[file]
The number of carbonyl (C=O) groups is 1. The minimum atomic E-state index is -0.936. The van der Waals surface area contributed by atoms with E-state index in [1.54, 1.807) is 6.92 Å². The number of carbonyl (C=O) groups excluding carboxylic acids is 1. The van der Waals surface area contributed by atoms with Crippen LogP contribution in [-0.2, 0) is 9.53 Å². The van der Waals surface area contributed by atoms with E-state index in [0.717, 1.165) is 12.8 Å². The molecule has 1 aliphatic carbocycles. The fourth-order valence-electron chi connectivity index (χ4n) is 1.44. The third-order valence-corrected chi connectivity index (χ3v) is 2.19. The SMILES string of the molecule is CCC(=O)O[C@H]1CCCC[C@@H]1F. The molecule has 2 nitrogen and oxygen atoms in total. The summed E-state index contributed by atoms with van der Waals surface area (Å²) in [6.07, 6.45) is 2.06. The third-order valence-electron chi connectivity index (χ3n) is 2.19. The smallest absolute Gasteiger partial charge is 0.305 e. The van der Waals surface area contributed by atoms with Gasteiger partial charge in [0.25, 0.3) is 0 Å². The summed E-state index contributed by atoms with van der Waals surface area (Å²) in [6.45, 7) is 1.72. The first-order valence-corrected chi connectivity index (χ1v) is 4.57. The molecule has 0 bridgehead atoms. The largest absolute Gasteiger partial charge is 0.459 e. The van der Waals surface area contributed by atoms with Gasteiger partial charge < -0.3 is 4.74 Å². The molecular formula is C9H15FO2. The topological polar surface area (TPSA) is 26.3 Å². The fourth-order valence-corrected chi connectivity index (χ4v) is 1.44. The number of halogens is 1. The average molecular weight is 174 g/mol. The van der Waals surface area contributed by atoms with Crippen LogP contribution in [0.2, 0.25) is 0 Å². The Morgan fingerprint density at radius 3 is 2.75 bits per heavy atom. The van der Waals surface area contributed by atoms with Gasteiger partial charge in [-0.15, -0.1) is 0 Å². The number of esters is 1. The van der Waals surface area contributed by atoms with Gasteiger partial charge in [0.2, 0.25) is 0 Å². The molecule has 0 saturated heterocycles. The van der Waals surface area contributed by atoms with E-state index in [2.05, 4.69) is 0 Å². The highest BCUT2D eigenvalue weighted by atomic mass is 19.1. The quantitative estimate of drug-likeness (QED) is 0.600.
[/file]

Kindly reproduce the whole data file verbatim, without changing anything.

The number of carbonyl (C=O) groups is 1. The minimum atomic E-state index is -0.936. The van der Waals surface area contributed by atoms with E-state index in [1.54, 1.807) is 6.92 Å². The number of carbonyl (C=O) groups excluding carboxylic acids is 1. The van der Waals surface area contributed by atoms with Crippen LogP contribution in [-0.2, 0) is 9.53 Å². The van der Waals surface area contributed by atoms with E-state index in [0.717, 1.165) is 12.8 Å². The molecule has 1 aliphatic carbocycles. The fourth-order valence-electron chi connectivity index (χ4n) is 1.44. The third-order valence-corrected chi connectivity index (χ3v) is 2.19. The SMILES string of the molecule is CCC(=O)O[C@H]1CCCC[C@@H]1F. The molecule has 2 nitrogen and oxygen atoms in total. The summed E-state index contributed by atoms with van der Waals surface area (Å²) in [6.07, 6.45) is 2.06. The third-order valence-electron chi connectivity index (χ3n) is 2.19. The smallest absolute Gasteiger partial charge is 0.305 e. The van der Waals surface area contributed by atoms with Gasteiger partial charge in [0.25, 0.3) is 0 Å². The summed E-state index contributed by atoms with van der Waals surface area (Å²) in [6.45, 7) is 1.72. The first-order valence-corrected chi connectivity index (χ1v) is 4.57. The molecule has 0 bridgehead atoms. The largest absolute Gasteiger partial charge is 0.459 e. The van der Waals surface area contributed by atoms with Gasteiger partial charge < -0.3 is 4.74 Å². The molecular formula is C9H15FO2. The topological polar surface area (TPSA) is 26.3 Å². The fourth-order valence-corrected chi connectivity index (χ4v) is 1.44. The number of halogens is 1. The average molecular weight is 174 g/mol. The van der Waals surface area contributed by atoms with Crippen LogP contribution in [0.2, 0.25) is 0 Å². The Morgan fingerprint density at radius 3 is 2.75 bits per heavy atom. The van der Waals surface area contributed by atoms with Gasteiger partial charge in [-0.15, -0.1) is 0 Å². The number of esters is 1. The van der Waals surface area contributed by atoms with Gasteiger partial charge in [0.2, 0.25) is 0 Å². The molecule has 0 saturated heterocycles. The van der Waals surface area contributed by atoms with E-state index in [2.05, 4.69) is 0 Å². The highest BCUT2D eigenvalue weighted by atomic mass is 19.1. The quantitative estimate of drug-likeness (QED) is 0.600.